Dalea foliosa is a species of flowering plant in the legume family known by the common name leafy prairie clover. It is an endangered species in the United States, where it occurs in three states: Illinois, Tennessee, and Alabama. As of 1997 there were 51 occurrences, mostly within the state of Tennessee. Most of these are in very poor condition and the species is in decline.
This is a perennial herb growing 20 to 80 centimeters tall, with a number of erect stems sprouting from a hard root crown. The leaves are each made up of hairless oval leaflets measuring up to 1.3 centimeters long. The inflorescence is a cone-shaped or cylindrical spike of many purple flowers with pointed green bracts between them. Blooming occurs in summer. The flowers are pollinated by bumblebees. The seeds can persist in a soil seed bank for 8 years.
The plant is native to glades and prairies with limestone substrates. The habitat may be moist or wet with seeps in the calcareous ground. It may grow alongside rose pink (Sabatia angularis) and brown-eyed susan (Rudbeckia triloba). In northern Illinois, where there are disjunct occurrences of the plant, it can be found in sunny, open dolomite prairies and river terraces that are periodically burned in the natural fire regime.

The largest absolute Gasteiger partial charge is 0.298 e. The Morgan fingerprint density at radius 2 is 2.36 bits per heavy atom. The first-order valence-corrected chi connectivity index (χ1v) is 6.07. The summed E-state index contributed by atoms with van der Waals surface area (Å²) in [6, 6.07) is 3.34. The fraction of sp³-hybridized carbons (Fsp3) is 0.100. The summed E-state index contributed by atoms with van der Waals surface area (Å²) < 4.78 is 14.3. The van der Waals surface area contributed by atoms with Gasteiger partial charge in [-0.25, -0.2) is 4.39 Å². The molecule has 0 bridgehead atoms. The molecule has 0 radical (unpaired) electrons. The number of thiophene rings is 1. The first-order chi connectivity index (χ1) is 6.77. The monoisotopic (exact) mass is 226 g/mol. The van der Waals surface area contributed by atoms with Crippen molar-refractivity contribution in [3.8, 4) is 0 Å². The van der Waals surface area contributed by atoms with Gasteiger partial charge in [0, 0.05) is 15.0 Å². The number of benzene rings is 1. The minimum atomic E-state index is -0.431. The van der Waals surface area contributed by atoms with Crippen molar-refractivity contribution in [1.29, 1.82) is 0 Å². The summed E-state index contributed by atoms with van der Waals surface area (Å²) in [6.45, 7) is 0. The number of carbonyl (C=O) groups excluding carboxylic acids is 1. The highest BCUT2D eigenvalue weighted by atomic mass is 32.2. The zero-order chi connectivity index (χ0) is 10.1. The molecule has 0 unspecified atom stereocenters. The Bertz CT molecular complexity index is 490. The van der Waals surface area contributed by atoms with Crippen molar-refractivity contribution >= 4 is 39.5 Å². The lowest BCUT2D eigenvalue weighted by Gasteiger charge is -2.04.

This plant was much more widespread in the past. The main cause of its decline is the destruction and degradation of its habitat. Much of its habitat has been consumed for development and is now in industrial and commercial use. Remaining habitat is overgrazed and invaded by introduced plant species such as Chinese privet (Ligustrum sinense) and Amur honeysuckle (Lonicera maackii). Plants have been destroyed during road maintenance and sewer installation. In most areas, the plant grows in a habitat that requires periodic wildfire for maintenance. Fire suppression efforts prevent this natural process and the habitat becomes overgrown with large and woody vegetation. The species is also fire-dependent because the seeds must be scarified if they are to germinate. Moisture is a limiting factor for the plants once they do germinate. The plant apparently has a low rate of reproductive success as few of the plants that germinate survive. Many of the seedlings are killed in dry summer conditions or frost heave and only 5% of the plants that become seedlings reach the age of five years. The plant does not reproduce until it is 2 or 3 years old. Genetic diversity is also low.
- USFWS. Dalea foliosa (Leafy Prairie-Clover) determined to be endangered. Federal Register May 1, 1991.
- Dalea foliosa. The Nature Conservancy.
- Dalea foliosa. Illinois Wildflowers.
- Edwards, A. L., B. Wiltshire, and D. L. Nickrent. (2004). Genetic diversity in Astragalus tennesseensis and the federal endangered Dalea foliosa (Fabaceae). Journal of the Torrey Botanical Society 131(4) 279.
- Dalea foliosa. Center for Plant Conservation.